Whether a death occurs in the family or the birth parents of a child are unable or unfit to care for him or her, some vulnerable people may not receive proper care or support they need to survive. In these situations, you may step in and obtain legal guardianship for the individual, promising to provide care and support through a court order. In the state of Indiana, becoming a guardian can be a complex process.
What Is Guardianship?
A guardian is a person who is responsible for taking care of minor children or adults who are unable to care for themselves. The child or adult under a guardian’s care is known as a ward or protected person.
Typically, courts identify guardians either through a will, court assignment, or petition by a member of the ward’s family. You can become a guardian through a court order, and you must answer to the court regarding the status of a person under your care.
Guardians have a number of responsibilities in Indiana, and the court will take into consideration whether or not you can take on these duties before granting you guardianship. You will need to provide the basic necessities of life for the protected person, including food, clothing, shelter, and necessary medical care. You will also need to ensure that the person under your care obtains the right education and support through his or her life.
As a guardian, you must also care for your ward’s property and personal affairs, reporting on the ward’s personal effects within 90 days of becoming a permanent guardian, or within 30 days of becoming a temporary guardian. Each year, you will need to file a report every two years after becoming a guardian to update the court on the status of the person under your care.
How Do You Qualify to Become a Guardian in Indiana?
When an Indiana court evaluates whether or not you are qualified to be a guardian of the ward in question, it will examine your qualifications against the other people who are willing and able to become a guardian.
Courts examine guardianship on a case by case basis, taking into consideration different factors based on the circumstances of the case and Indiana law. The main consideration is whether or not your guardianship will be in the best interest of the ward and his or her property, and whether or not you have the means to provide for the protected person. The court will also examine your relationship to the ward in question.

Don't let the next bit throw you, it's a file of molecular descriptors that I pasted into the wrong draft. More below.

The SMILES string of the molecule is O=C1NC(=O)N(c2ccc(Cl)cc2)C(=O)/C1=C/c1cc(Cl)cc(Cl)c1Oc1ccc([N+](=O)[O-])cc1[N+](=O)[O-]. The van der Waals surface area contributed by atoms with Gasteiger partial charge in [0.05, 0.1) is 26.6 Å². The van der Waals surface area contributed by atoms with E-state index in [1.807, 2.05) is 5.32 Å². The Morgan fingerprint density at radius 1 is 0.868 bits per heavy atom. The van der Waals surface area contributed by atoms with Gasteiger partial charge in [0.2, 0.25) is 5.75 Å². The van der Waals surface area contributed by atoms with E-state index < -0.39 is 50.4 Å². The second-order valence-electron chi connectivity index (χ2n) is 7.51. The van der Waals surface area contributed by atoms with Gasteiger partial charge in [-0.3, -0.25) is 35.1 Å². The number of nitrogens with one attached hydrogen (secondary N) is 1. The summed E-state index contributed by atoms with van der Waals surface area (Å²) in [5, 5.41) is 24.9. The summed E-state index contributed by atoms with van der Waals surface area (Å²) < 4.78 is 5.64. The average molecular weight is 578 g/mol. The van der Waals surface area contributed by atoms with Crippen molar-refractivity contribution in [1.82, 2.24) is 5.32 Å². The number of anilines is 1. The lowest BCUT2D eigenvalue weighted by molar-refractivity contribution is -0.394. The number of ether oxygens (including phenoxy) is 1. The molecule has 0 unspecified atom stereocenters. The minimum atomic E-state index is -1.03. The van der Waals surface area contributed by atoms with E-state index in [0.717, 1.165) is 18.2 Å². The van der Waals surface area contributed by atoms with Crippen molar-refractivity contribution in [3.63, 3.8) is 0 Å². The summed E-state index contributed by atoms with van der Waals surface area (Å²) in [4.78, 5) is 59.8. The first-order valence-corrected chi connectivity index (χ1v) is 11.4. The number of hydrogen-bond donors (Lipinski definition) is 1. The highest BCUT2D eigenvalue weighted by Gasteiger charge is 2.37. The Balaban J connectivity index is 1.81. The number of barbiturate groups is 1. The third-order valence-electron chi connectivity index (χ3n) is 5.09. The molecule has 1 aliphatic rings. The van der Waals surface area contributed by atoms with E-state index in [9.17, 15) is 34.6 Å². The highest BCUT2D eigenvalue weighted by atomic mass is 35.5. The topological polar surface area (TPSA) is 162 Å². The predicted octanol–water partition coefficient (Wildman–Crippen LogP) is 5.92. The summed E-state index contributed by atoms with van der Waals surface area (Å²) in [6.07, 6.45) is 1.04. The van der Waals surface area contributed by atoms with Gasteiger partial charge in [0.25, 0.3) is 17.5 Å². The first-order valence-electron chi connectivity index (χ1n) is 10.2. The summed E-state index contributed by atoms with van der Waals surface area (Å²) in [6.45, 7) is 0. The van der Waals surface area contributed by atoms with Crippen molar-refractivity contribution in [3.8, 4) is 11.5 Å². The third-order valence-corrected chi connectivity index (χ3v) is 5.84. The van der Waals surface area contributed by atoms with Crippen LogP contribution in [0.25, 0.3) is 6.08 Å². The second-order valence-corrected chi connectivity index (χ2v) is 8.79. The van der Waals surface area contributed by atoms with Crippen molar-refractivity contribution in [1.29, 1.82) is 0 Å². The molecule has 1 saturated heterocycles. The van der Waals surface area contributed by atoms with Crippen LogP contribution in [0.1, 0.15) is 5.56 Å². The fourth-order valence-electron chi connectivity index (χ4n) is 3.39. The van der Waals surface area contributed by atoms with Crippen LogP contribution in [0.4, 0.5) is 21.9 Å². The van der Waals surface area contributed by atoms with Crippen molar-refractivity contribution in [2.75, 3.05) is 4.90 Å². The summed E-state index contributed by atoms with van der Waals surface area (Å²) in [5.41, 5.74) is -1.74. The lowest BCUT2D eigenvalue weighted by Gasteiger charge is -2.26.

If the will of the ward’s previous guardian or parent named you as his or her preferred legal guardian, this does not mean that you will automatically become the guardian of the ward. However, the court usually honors this request unless you are unfit to become a guardian.
If the guardianship involves an incapacitated adult and the adult indicates that he or she wants you specifically to be the guardian, the court will take this into consideration.
If the guardianship involves a minor child over the age of 14 and the child indicates that he or she wants you to be his or her guardian, the court will also take this into consideration.
What Can a Guardian Not Do?
While you may have responsibility for the ward and the legal ability to make decisions regarding education, medical care, and other types of support, you will not have complete power over him or her. There are certain actions you cannot take without a court’s approval, and doing so can lead to serious legal consequences.
For example, you will not be able to move the ward out of Indiana or sell any of his or her property without permission. You will not be able to change the ward’s will or spend his or her money. In addition, you cannot terminate your guardianship unless one of the following circumstances occurs.
- The ward dies.
- The ward is a minor at the time of guardianship and reaches the age of 18.
- The ward is an incapacitated adult and regains capacity.
If you are considering becoming a guardian in Indiana, you will need to contact a family law attorney as soon as possible. Navigating the guardianship process can be difficult by yourself, and you will need an Indianapolis guardianship lawyer on your side to advocate for your needs and to help you understand your rights and responsibilities.